Emily Get Your Gun
By Emily Overholt
A man in his late 50s is asking me if I’ve ever shot a gun before as he hands me a Ruger .22 caliber pistol with 10 live bullets inside. I shake my head and strain to hear his tips through the industrial earmuffs I’m required to wear. He keeps it short. He tells me to close one eye, look at the target and call it a day.
I pull the trigger and guns are no longer a mystery.
In Massachusetts, licensed vendors sold 110,350 guns in 2013. That’s more than 302 guns purchased per day, give or take a pistol. That’s also not including private sales, guns purchased out of state, or the registration of firearms by duly-licensed individuals.
That number seems high, especially for a state where your local police chief decides if and what you can carry.
In 2013, Boston had 4,839 unrestricted class A licenses, licenses to carry. That’s 7.8 licenses per 1,000 residents, and was the fourth-lowest in the state. The town of Chesterfield in Western Massachusetts lead the state with 272.2 permits per 1,000 people.
Being a good ol’ Arizona girl, I set out to get myself a license to carry in the two states I live in, and that’s how I ended up shooting the gun.
In Arizona I don’t actually need a license. I don’t need a license to purchase a firearm. I don’t need a license to shoot a firearm. I don’t need one to sell one or transport one or carry one openly or concealed.
But I can get one.
In a state with so few regulations I can get a license and it is valid in 34 other states.
So what’s it take to get a license in Arizona? An email, a questionnaire confirming I have no felonies or violent assault charges, a 40-minute long YouTube video reminding me to load and clean the gun safely, and to educate children about gun safety, and $129.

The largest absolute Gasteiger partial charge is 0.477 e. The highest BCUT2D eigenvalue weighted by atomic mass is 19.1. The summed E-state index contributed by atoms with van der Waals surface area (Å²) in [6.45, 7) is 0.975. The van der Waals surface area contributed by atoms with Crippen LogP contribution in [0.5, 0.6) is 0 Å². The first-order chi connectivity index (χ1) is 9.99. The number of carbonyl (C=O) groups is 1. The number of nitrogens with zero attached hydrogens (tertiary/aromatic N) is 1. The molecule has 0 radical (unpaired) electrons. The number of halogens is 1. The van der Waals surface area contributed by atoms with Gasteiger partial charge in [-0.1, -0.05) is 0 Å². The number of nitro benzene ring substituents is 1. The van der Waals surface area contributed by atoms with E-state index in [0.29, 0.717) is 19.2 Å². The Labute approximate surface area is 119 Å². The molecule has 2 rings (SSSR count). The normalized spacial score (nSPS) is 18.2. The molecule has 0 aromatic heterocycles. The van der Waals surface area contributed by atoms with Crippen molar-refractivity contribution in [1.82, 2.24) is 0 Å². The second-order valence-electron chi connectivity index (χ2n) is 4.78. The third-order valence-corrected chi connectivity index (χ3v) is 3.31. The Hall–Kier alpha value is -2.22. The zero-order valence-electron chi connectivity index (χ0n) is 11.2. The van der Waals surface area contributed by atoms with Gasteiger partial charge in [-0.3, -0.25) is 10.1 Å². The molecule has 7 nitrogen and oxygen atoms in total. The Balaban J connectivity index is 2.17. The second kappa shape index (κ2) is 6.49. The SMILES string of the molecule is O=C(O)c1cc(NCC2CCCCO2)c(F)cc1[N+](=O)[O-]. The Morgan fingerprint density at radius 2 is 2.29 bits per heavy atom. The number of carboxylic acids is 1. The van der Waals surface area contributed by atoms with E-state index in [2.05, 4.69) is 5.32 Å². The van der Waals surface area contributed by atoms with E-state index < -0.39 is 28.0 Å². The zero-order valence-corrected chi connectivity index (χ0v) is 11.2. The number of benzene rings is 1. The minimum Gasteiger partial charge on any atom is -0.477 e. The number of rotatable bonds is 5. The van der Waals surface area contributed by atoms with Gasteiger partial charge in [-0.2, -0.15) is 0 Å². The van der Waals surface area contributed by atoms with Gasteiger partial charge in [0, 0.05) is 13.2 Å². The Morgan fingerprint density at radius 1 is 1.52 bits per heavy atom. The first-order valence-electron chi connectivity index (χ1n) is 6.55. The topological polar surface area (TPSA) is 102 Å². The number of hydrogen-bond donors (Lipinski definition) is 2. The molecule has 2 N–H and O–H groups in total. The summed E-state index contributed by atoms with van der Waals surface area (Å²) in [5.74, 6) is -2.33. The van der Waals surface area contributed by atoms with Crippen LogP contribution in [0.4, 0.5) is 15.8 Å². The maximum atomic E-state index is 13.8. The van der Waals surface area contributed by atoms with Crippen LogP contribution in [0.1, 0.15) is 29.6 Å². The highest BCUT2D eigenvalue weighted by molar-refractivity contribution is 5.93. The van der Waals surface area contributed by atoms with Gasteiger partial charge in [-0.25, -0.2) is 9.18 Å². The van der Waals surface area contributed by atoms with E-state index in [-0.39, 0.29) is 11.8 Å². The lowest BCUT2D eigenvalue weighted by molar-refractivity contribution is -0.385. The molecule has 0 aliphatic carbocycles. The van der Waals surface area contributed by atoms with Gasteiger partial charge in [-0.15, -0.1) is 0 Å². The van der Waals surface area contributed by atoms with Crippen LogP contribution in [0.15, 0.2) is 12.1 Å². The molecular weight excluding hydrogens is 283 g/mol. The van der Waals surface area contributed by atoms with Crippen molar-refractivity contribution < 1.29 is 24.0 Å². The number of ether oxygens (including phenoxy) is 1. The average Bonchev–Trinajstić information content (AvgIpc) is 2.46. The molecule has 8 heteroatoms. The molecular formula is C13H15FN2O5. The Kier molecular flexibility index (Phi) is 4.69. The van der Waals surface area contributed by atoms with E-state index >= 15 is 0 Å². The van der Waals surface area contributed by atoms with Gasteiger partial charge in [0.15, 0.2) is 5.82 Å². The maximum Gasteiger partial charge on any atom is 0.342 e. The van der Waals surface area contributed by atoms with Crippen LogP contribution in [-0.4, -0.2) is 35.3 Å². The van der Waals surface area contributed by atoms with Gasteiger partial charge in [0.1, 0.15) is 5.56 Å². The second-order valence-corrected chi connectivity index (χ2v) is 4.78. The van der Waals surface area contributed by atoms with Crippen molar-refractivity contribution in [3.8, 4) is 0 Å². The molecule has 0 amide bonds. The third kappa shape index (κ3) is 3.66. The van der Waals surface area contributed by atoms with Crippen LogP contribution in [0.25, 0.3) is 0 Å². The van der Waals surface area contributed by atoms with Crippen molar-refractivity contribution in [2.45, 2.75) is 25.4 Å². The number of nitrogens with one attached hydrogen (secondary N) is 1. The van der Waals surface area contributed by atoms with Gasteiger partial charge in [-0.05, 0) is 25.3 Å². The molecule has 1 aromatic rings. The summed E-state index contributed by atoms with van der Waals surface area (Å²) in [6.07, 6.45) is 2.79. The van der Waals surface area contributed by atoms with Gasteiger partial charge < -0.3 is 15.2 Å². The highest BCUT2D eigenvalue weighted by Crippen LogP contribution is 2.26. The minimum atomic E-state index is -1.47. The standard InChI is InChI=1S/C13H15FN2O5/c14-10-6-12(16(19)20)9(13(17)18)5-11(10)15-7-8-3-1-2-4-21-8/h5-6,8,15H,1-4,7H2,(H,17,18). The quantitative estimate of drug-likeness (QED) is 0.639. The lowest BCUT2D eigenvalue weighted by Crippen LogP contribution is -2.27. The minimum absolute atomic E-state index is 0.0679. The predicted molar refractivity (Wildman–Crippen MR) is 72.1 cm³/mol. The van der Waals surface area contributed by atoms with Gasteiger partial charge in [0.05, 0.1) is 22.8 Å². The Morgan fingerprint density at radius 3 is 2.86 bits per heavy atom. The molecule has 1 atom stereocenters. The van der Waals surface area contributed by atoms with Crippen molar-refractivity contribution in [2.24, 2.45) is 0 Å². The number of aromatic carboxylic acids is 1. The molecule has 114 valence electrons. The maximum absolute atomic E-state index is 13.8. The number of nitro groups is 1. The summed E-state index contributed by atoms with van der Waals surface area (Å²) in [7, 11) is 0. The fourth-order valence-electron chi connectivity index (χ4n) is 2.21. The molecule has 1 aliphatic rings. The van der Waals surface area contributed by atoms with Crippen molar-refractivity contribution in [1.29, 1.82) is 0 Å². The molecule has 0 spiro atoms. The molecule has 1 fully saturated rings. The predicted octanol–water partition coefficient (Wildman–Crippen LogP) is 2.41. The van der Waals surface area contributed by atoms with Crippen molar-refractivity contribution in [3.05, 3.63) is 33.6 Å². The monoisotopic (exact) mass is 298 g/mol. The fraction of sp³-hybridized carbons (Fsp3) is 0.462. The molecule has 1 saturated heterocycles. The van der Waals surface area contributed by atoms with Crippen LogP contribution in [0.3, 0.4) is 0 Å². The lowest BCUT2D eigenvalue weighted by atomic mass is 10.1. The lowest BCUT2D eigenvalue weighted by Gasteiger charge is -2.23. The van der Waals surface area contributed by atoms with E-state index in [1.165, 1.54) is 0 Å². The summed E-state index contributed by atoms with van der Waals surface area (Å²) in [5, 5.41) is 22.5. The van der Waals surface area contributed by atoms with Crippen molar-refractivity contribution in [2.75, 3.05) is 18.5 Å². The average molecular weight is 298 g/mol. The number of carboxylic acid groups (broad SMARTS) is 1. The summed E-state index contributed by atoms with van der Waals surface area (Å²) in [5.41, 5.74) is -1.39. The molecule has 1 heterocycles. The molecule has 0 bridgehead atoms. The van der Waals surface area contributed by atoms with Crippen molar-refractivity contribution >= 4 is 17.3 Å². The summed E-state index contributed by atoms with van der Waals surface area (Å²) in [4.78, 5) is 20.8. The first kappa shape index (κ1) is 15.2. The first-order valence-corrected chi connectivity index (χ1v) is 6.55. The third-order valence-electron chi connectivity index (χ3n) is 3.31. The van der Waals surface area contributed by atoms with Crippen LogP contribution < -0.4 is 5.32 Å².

The police are still reviewing my application, but even if I don’t pass I’m more than welcome to carry a sidearm of my choosing anywhere without a sign prohibiting it. Arizona is the wild west after all.
I have always considered myself pro-gun. I think “give more good people guns” is a reasonable solution to the fact that bad people will have them anyway. Guns are great in theory.
But I get a little shy when I’m around a gun. Maybe it’s because I’ve only seen them in the hands of seedy people. The kind of people who open the door with them in hand. The kind of people who have fully automatic rifles. Those people shouldn’t have guns. But hey, I’m not those people.
The first time I held a gun it was an attempt to make me less scared. Like most 20-something-year-olds in Arizona, a good friend of mine had a gun, something I didn’t know until he took it out of its holster to leave in my car as we walked into a bar.
I froze. I became skittish and awkward. I’m sure I was sweating. He told me to breathe and showed me how to break it down. Then he removed the clip and handed it to me.
No one tells you how heavy a gun is.
I thanked him and handed it back. I forgot the entire ordeal and went back to my in-theory gun loving.
Then I started this story.
In Massachusetts they don’t just hand you a gun. Though the attendees of the Holbrook gun show make it seem as if they do. I’m a long way from home, but this place doesn’t feel it.
This is the first time I’ve ever been in a room full of guns. I am immediately tense. My J.Crew clad companion and I stick out like outsiders. I feel like a fraud. Instead of marveling at the machinery, I am frightened by the hundreds of guns that other people are happily picking up. Are there no rules?